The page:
Once simulation is carried out. HOMER displaces a list of configurations for the hybrid renewable energy system based on the project’s levelized cost of energy (COE) and the project’s net present value (NPV) of installation and operating costs throughout its lifetime. The resulting hybrid configuration with the least LCOE (Levelized Cost of Energy) or the least total NPC (Net Present Cost) is considered as the optimum hybrid system.
!"#$% $''($%)*+, -".# / $
Where: 9;< = Capital Recovery Factor
Levelized Cost of Energy (LCOE) is the cost per kWh of electrical energy, such that the total NPC of the useful energy generated throughout the whole lifetime of the hybrid project is equal to the total NPC of the project. The calculation of LCOE of the electricity generated by an off-grid hybrid system is done as shown below in the equation (2).
=9>? = @AB3C DEEF3CGH2I JAKB(MN$/14)
) (2)
HOMER software will be used to carry out sensitivity analysis for each configuration considered. The sensitivity variables to be considered in the study are the greenhouse gases such as carbon dioxide, carbon monoxide, unburned hydrocarbon, particulate matter, sulfur dioxide and nitrogen oxides.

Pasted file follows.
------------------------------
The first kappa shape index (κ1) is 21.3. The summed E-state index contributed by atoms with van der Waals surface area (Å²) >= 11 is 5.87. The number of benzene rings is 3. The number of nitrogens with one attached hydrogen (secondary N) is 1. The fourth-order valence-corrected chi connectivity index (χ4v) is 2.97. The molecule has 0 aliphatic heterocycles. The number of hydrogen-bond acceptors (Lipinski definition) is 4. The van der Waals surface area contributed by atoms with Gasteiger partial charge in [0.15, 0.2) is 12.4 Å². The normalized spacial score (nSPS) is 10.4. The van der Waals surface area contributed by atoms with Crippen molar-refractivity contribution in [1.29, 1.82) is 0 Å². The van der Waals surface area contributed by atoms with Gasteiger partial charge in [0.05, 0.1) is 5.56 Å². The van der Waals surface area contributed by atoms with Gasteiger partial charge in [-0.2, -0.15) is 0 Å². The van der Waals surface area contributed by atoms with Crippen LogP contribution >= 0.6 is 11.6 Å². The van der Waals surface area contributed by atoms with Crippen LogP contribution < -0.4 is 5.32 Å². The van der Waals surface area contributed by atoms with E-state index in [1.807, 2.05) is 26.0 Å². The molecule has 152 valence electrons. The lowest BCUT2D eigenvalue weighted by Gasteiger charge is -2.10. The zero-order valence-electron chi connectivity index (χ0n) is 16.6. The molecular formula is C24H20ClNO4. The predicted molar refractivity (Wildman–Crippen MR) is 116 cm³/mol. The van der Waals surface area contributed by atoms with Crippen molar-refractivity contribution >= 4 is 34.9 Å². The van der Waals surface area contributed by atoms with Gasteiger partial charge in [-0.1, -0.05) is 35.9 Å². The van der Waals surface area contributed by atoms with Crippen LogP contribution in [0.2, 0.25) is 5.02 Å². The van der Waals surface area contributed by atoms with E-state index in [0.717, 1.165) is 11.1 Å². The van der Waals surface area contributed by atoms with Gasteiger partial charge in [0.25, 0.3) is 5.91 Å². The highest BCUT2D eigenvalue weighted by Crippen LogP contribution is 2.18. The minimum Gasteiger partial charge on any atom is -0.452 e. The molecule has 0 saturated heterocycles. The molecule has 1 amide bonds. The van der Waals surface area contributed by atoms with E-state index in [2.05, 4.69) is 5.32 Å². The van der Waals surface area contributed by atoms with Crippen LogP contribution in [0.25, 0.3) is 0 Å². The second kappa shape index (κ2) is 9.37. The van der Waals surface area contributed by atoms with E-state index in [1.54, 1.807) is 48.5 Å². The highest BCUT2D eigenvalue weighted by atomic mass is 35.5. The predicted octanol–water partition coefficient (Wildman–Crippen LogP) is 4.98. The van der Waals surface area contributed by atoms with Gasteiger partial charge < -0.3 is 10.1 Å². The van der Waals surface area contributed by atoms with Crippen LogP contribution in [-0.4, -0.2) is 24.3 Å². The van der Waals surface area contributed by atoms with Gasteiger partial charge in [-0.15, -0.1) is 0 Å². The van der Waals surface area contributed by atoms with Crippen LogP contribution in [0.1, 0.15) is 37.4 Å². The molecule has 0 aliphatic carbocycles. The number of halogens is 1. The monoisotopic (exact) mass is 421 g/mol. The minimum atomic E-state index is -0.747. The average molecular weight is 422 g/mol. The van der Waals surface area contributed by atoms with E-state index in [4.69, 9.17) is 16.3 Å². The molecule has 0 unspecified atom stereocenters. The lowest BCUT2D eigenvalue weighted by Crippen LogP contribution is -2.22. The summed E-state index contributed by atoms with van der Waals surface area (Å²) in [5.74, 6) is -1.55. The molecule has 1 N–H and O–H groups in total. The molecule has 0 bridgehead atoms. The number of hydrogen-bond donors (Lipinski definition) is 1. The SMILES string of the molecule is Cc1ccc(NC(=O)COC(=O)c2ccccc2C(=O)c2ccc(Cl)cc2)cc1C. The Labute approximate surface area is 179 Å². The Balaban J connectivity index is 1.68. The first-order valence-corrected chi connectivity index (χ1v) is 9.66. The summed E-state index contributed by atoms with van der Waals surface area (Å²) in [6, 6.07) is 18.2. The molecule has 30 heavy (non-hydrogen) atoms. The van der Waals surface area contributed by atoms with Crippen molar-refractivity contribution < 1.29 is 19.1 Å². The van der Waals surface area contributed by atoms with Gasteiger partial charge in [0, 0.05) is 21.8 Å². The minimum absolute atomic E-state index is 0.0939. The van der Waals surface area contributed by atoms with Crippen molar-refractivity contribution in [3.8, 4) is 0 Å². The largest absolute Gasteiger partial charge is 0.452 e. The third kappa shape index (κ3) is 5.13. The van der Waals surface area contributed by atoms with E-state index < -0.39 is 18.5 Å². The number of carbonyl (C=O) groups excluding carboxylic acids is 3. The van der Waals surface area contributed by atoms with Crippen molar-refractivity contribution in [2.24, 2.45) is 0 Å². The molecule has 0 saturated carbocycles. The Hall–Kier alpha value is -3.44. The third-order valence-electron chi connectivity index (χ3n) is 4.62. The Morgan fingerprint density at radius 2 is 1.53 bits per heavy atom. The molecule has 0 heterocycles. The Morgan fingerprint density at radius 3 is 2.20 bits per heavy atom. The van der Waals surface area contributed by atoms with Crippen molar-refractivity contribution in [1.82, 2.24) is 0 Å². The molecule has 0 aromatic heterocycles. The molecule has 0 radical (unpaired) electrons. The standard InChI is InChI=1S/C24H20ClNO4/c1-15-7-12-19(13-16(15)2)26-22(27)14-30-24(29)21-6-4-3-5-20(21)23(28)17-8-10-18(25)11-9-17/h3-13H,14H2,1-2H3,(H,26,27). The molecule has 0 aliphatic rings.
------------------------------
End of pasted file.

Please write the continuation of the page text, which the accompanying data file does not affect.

3.5. Load Profile
The load profile for different types of electrical appliances and machines, such as bulbs, televisions, radios, standing and ceiling fans, air conditioning units, refrigerators, pumping machines etc., used in the hall is graphed in Fig. 1.
The daily and hourly noise inputs help to add randomness to the load data to make it more realistic. Fig. 2 shows how this noise will affect the average load profile. From fig. 2, the designed hybrid system will be for an average of load of 2512 kWh/d, peak load of 227 kW at 10% random variability.
INTERNATIONAL JOURNAL of SMART GRID I. Mofolorunso Opedare et al., Vol.4, No.4, December, 2020
179
Fig. 2. Load Profile from HOMER Software
4. Results and Discussion
4.1. The Hybrid System Analysis
The proposed hybrid system to be designed is shown in Fig. 3. It consists of a primary load of 2512 kWh/d with a peak load of 227 kW at 10% random variability, PV system, diesel generator, battery and a converter for alternating current (AC) electrical loads. The HOMER software will determine the best combination for the hybrid system.
Fig. 3. PV-Diesel hybrid system
4.2. Optimal Sizing Analysis